‘Good morning, PPT,’ Jan. 6, 2021

On January 6, 2021, Marcelle Pomerleau, Leahy’s wife and life partner of more than 60 years, awoke him with the words, “Good morning, PPT.”

With Rafael Warnock’s expected runoff victory in Georgia, Democrats appeared poised to reclaim the majority, which meant that Leahy — the Senate’s most senior senator — would become president pro tempore for the second time.

Leahy told his wife that morning that having a driver was fine, but he didn’t need the large security detail that came with the job. He reflected on the exchange as heavily armed officers whisked him and his colleagues to a secure room in the Senate complex. A horde of Trump supporters stormed the Capitol, eventually seizing control of the Senate floor in an attempt to halt the counting of electoral votes that would certify President Joe Biden’s victory. As he watched the horror unfold on television, Leahy remembered walking to the Capitol as a 21-year-old Georgetown law student, sitting in the Senate gallery, and listening to the senators debate.

As the attack continued, members of “the world’s most deliberative body” convened in the secure room to debate. Nothing in the Constitution requires senators to certify the election from the Senate and House chambers; they could do so elsewhere, such as a military installation, or even from this Senate conference room.

Leahy was not having it.

“I’m the dean who is about to take over as president pro tem. I’m the person who has been here the longest. I am concerned about the Senate. “I don’t want us hiding down here,” Leahy told his colleagues. “The American people have a right to see us on the floor, regardless of how we vote. Let us wait until it is clear. Get the bomb dogs in as soon as possible. We are paid on a yearly basis. Let us remain here and vote where we will be seen.”

Leahy stated that he received a standing ovation from colleagues from both parties in the room. Top congressional leaders, holed up at Fort McNair, and then-Vice President Mike Pence, holed up in a nearby Senate parking garage, came to the same conclusion. The next morning, Congress reconvened and finished certifying the election.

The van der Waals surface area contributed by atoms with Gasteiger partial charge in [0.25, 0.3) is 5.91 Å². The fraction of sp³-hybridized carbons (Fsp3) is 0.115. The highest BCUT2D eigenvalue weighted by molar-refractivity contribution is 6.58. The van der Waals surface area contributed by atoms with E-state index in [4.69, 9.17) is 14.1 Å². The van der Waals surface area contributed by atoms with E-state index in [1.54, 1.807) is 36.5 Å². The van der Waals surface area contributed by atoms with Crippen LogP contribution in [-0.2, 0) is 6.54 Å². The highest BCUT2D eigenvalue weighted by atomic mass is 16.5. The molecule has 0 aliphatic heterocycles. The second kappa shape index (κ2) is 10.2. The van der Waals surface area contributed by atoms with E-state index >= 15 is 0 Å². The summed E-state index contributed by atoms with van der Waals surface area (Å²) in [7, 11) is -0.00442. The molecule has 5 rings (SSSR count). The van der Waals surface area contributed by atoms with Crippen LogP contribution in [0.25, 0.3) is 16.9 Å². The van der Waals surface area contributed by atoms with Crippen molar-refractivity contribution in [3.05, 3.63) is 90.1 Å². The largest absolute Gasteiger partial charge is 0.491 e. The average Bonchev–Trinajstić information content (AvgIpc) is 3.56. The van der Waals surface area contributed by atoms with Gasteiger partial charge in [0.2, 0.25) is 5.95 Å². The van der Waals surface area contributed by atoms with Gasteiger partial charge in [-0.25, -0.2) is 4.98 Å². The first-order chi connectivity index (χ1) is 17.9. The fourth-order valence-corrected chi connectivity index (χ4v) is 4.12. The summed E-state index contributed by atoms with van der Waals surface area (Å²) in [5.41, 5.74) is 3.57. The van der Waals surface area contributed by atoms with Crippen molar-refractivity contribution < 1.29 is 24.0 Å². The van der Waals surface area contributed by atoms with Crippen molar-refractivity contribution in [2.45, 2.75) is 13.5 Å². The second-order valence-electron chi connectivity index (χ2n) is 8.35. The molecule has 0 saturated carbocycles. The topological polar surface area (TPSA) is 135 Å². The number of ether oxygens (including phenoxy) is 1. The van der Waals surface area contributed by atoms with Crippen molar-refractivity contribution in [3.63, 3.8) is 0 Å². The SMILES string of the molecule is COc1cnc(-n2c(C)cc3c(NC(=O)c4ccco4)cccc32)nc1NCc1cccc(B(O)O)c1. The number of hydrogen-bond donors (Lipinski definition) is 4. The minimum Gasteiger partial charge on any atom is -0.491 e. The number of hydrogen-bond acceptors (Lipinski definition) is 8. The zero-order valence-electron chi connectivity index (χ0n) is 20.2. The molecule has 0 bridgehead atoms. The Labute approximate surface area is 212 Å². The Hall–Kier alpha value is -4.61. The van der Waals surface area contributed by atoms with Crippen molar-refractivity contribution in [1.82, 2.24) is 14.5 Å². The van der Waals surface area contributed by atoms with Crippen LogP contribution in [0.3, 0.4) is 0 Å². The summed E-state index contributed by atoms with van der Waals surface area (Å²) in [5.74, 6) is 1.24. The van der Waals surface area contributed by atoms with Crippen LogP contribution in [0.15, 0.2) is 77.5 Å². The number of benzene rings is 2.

“I enjoy my job as a senator. “I love this place,” Leahy said. “It can and should be the nation’s conscience.”

There will be two Supreme Court hearings and a spending bill.
Leahy has cast over 17,000 votes and worked with over 400 senators, including Mike Mansfield, Bob Dole, John Glenn, Walter Mondale, and Hubert Humphrey. Two other colleagues, Barack Obama and Joe Biden, would go on to win the presidency. Two photos in Leahy’s office show him and his wife riding on Air Force One with the 44th and 46th presidents.

Vermont’s other long-serving senator, independent Bernie Sanders, is more well-known, but Leahy wielded more power on Capitol Hill. As chairman of the Judiciary Committee, he presided over the confirmation hearings for Obama’s two Supreme Court nominees, Sonia Sotomayor and Elena Kagan.

This Congress, Leahy took on another powerful role on Capitol Hill as chairman of the Senate Appropriations Committee, where he struck a deal with his Republican counterpart, Alabama’s Richard Shelby, on a massive year-end $1.7 trillion omnibus spending package to fund the government.

It’s a fitting send-off for Leahy and Shelby, who joined the Senate a decade later, in 1987.

“What a gentleman. He’s a good man. His word is trustworthy. He is trustworthy. He is, of course, far more liberal than I am. “I’m a lot more conservative, and we disagree, but we work together,” Shelby, who is also retiring this year, said.

“Overall, we’re attempting to fund the government, to prioritise America, not to shut down the government, not to oppose everything, but to see how we can do our best to make this work.”

Leahy imagined what he would say to a younger version of himself “nervously walking for the first time onto the Senate floor” in his farewell address, which was attended by many of his colleagues.

“Don’t lose your sense of wonder, kid. Keep it safe. Keep it safe. Never, ever forget what a privilege and responsibility it is to serve here.”

“I’ve never forgotten,” he said.